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I have installed Ubuntu 11.04 and tried to install Ruby as apt-get install ruby. The default version in repositories was 1.8.7, okay, install 1.9.2 manually. Then I'm going for rubygems, download tar file, install rubygems, try to install something with them, zlib-mistake appeared. Found the solution with rvm, didn't help. Now I'm stuck with broken gem command and useless rvm installed.

The question is - which Linux distribution is the most friendly for a Ruby beginner?

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Ubuntu 10.04 LTS works great; and use rvm as @Teoulas suggests. –  Zabba Aug 18 '11 at 10:05

3 Answers 3

up vote 2 down vote accepted

The distribution shouldn't matter at all, if you're using RVM (strongly suggested). Otherwise, if you want to have the latest up-to-date packages (including ruby) you could turn to rolling release distros (such as Archlinux or Gentoo). You can always add other repositories to any distro, and get more updated packages this way, as others suggested for Ubuntu.

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Why don't you

sudo apt-get install ruby1.9.1

out of the box? Of course, you can also use a community ppa to get 1.9.2 and some common bindings out-of-the-box (so you can work easily with, say, Rails 3.0):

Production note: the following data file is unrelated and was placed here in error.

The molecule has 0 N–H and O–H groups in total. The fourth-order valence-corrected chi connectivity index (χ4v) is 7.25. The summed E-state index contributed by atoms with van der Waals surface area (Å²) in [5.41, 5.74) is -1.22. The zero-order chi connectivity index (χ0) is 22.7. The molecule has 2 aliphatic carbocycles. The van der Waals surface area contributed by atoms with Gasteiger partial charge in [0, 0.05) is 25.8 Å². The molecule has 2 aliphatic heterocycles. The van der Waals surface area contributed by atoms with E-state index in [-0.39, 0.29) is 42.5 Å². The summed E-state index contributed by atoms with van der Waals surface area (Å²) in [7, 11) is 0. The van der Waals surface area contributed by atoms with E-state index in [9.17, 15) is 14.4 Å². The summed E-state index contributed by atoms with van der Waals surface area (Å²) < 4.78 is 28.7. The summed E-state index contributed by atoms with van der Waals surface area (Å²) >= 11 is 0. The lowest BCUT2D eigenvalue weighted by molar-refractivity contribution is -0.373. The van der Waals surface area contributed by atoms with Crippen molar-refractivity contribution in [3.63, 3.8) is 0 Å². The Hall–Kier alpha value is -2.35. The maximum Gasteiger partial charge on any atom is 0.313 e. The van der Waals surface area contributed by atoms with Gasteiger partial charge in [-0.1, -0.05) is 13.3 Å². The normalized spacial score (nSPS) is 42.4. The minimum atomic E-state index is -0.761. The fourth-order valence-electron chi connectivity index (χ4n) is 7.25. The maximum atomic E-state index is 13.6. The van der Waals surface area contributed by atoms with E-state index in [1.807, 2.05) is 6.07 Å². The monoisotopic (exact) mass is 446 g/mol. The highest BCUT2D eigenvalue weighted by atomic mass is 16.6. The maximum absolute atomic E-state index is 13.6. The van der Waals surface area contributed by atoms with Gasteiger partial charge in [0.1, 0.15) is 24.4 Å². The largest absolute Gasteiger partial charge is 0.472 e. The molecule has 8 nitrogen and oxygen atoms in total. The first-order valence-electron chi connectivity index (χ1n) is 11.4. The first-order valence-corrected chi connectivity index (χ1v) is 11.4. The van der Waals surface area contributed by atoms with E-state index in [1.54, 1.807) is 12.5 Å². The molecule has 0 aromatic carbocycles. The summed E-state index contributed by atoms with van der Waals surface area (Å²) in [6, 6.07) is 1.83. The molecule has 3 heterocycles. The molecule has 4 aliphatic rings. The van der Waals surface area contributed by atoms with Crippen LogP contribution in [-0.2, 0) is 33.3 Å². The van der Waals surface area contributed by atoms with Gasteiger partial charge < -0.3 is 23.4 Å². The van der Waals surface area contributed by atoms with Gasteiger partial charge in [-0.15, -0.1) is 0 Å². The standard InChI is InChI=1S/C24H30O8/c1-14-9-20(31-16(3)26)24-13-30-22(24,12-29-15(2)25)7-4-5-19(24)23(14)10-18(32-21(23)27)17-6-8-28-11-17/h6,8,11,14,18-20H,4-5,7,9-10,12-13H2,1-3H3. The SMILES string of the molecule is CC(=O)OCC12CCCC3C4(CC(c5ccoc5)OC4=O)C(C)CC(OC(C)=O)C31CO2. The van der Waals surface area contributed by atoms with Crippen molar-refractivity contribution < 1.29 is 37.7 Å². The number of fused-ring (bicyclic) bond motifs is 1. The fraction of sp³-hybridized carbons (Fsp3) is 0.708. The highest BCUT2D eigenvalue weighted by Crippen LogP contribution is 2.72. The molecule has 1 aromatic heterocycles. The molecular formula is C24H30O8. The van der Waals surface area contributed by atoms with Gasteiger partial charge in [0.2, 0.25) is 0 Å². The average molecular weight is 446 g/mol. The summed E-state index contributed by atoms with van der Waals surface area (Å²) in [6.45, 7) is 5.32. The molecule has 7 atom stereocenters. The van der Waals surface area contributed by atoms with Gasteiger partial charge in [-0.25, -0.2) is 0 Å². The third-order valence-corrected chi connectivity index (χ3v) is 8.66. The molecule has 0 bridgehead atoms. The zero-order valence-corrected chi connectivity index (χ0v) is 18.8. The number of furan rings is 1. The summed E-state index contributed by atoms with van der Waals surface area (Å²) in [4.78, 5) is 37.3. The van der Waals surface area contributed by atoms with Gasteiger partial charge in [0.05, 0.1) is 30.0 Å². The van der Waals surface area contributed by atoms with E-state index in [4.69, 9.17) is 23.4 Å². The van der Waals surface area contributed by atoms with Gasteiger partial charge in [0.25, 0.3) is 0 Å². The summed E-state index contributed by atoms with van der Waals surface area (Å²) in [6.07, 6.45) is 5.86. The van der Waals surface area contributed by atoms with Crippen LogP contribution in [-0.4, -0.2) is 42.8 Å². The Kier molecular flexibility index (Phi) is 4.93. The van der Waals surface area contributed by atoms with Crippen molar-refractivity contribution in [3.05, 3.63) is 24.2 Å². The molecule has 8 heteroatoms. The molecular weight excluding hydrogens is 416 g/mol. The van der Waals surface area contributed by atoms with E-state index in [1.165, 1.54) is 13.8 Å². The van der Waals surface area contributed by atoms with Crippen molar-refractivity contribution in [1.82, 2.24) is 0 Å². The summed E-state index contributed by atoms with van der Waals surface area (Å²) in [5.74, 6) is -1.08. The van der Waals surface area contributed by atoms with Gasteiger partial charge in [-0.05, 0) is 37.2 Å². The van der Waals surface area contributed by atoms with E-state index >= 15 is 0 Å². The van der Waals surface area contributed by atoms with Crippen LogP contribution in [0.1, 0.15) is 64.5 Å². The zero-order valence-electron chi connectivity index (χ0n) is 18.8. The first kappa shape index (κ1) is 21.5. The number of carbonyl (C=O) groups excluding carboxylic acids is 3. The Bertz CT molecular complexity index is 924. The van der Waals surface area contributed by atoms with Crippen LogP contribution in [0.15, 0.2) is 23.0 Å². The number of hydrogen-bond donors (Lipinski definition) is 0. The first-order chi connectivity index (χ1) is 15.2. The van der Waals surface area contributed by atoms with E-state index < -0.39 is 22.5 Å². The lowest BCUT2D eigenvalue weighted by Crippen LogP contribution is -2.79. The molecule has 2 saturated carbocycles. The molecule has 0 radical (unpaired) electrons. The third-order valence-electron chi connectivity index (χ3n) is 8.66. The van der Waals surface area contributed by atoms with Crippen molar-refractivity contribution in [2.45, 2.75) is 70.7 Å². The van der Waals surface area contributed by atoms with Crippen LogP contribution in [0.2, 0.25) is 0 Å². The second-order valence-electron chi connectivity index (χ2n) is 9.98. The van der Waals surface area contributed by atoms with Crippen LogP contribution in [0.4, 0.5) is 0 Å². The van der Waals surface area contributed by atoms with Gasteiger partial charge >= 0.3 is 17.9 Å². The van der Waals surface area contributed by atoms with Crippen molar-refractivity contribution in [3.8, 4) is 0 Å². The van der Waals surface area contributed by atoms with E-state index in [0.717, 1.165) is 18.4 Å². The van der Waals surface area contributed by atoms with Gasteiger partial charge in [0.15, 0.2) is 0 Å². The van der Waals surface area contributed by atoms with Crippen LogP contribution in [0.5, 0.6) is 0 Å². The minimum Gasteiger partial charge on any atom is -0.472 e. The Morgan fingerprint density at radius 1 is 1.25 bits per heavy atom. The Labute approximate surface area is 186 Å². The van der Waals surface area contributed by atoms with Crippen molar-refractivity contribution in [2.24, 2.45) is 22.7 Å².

http://www.humbug.in/2010/launchpad-ppa-for-ruby-1-9-2-and-some-ruby-bindings/

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I heard that rails doesn't support ruby 1.9.1 –  Sergey Aug 18 '11 at 9:39
1  
@Sergey: As has been discussed countless times already (and you can trivially check for yourself in a matter of milliseconds), the current version number of the ruby1.9.1 package is 1.9.2-p0 which is not the latest, but not really ancient either. –  Jörg W Mittag Aug 18 '11 at 9:58

Many ruby developers use Ubuntu with rvm. The benefit is that you can install multiple versions and switching them is easy.

Furthermore there are many tutorials and help on errors for rvm.

I would suggest to install a VM and copy it, then and try rvm. If you cripple your system just use the copy again until you setup your system correctly.

Once you know your way around you can install ruby on your system or just stick with the VM like many other do.

On the other hand many server use Debian, wich is slightly different than Ubuntu as it uses older stable packages.

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